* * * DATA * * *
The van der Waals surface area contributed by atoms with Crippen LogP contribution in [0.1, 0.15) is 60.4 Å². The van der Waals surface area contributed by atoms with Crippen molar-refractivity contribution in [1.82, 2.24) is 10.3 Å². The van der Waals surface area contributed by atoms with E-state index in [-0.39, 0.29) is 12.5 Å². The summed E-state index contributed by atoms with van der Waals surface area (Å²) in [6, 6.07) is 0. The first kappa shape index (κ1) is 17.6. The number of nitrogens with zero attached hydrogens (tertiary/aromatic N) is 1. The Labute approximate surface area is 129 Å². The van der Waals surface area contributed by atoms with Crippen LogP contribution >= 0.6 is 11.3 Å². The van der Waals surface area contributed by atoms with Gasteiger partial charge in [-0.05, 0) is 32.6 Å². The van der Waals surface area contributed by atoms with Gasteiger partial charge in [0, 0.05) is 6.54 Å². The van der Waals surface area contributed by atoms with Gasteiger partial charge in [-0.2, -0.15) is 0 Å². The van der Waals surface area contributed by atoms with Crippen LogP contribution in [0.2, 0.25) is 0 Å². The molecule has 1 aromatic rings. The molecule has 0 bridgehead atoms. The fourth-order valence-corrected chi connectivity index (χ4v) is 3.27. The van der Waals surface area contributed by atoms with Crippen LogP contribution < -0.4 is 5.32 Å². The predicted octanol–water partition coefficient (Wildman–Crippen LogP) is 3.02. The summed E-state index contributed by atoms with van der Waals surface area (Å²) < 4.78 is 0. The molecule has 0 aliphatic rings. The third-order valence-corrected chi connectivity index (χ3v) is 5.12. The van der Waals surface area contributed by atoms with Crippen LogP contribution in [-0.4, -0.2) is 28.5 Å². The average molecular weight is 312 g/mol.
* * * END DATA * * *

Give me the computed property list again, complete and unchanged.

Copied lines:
The van der Waals surface area contributed by atoms with Crippen LogP contribution in [0.1, 0.15) is 60.4 Å². The van der Waals surface area contributed by atoms with Crippen molar-refractivity contribution in [1.82, 2.24) is 10.3 Å². The van der Waals surface area contributed by atoms with E-state index in [-0.39, 0.29) is 12.5 Å². The summed E-state index contributed by atoms with van der Waals surface area (Å²) in [6, 6.07) is 0. The first kappa shape index (κ1) is 17.6. The number of nitrogens with zero attached hydrogens (tertiary/aromatic N) is 1. The Labute approximate surface area is 129 Å². The van der Waals surface area contributed by atoms with Crippen LogP contribution >= 0.6 is 11.3 Å². The van der Waals surface area contributed by atoms with Gasteiger partial charge in [-0.05, 0) is 32.6 Å². The van der Waals surface area contributed by atoms with Gasteiger partial charge in [0, 0.05) is 6.54 Å². The van der Waals surface area contributed by atoms with Gasteiger partial charge in [-0.2, -0.15) is 0 Å². The van der Waals surface area contributed by atoms with Crippen LogP contribution in [0.2, 0.25) is 0 Å². The molecule has 1 aromatic rings. The molecule has 0 bridgehead atoms. The fourth-order valence-corrected chi connectivity index (χ4v) is 3.27. The van der Waals surface area contributed by atoms with Crippen LogP contribution < -0.4 is 5.32 Å². The predicted octanol–water partition coefficient (Wildman–Crippen LogP) is 3.02. The summed E-state index contributed by atoms with van der Waals surface area (Å²) < 4.78 is 0. The molecule has 0 aliphatic rings. The third-order valence-corrected chi connectivity index (χ3v) is 5.12. The van der Waals surface area contributed by atoms with Crippen LogP contribution in [-0.4, -0.2) is 28.5 Å². The average molecular weight is 312 g/mol.